Two decades ago there wasn't really any type of cyber law. Today, we can't pick up a newspaper, without reading something about legal issues that involve the Internet, or the companies that do business there. The record and movie industry has been distraught over piracy, copyright infringement, and stolen intellectual property. And they have every right to be, but they aren't taking it lying down.
In fact, we now see that many of the cyber laws on the books are there because the movie and record industry has sent their lobbyists to Washington DC to get laws passed to prevent this theft. Has it worked? Yes and no, the piracy still exists, and it is doubtful if it can all be stopped. The European Union has just come out with a new law to protect companies from individuals downloading without paying for movies, and songs.
Software companies are also being ripped off, and it's not just in places like China where you might expect, a lot of stuff happens in the United States, and the Internet is worldwide, as we cross the digital divide. Sometimes people can't afford songs or movies so they download from a website which has pirated the songs and movies, and then there are the people who build websites who distribute this material who find ways to get a hold of it, usually you legally themselves.
Recently there was a very interesting article on cyber law and one of the big problems in the Wall Street Journal. The article was titled "Warner Bros. Probes Online Leak of Potter" by Loren A.E. Schuker published on November 24, 2010.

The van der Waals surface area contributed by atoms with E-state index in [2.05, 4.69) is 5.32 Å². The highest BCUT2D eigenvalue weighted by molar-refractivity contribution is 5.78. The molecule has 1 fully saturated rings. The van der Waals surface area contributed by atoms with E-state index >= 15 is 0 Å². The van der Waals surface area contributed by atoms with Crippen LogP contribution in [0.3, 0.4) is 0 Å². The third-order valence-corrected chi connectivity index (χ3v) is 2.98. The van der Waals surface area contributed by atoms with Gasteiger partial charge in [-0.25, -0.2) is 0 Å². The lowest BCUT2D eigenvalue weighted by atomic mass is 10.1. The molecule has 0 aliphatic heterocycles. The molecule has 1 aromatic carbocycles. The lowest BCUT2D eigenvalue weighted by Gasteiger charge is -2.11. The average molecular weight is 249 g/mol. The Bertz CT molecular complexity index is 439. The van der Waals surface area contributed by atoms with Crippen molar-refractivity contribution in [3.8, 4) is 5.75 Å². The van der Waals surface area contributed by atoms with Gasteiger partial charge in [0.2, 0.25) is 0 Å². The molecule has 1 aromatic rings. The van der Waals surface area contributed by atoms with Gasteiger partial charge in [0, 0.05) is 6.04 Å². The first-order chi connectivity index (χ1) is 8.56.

It turns out that Warner Bros had their latest Harry Potter film stolen a full four days of head of its debut according to the article. Although the full movie was not available, the first 36 min. were, and the folks that love to play around with file-sharing were able to get it for free. Now then, I'd like to express my opinion on this topic - and then ask some questions, philosophically of course.
If the movie companies can't get a return on their investment because their films and movies are stolen and given away for free, then they are less likely to spend big budgets on big movies in the future, because they will not be able to make a profit. Indeed, this creates a huge risk in the marketplace, and the reward is not there, if the work will only be stolen.
This is a detriment to not only the United States but also countries like Brazil and India who are also now making movies, along with China. How they protect their movie industries, as they will have the same problems as we do here. How much is at stake - hundreds of billions of dollars per year. That is well over the gross domestic product of at least 300 of the world's nations - stolen in cyberspace.
Even though we have laws in the United States, the EU, and other countries it is doubtful that cyber law alone can stop this problem. It appears that cyber law is only keeping the honest people honest, and the criminals are moving around too fast to stop, even with the recent domain name repossessions by authorities. Please consider all this.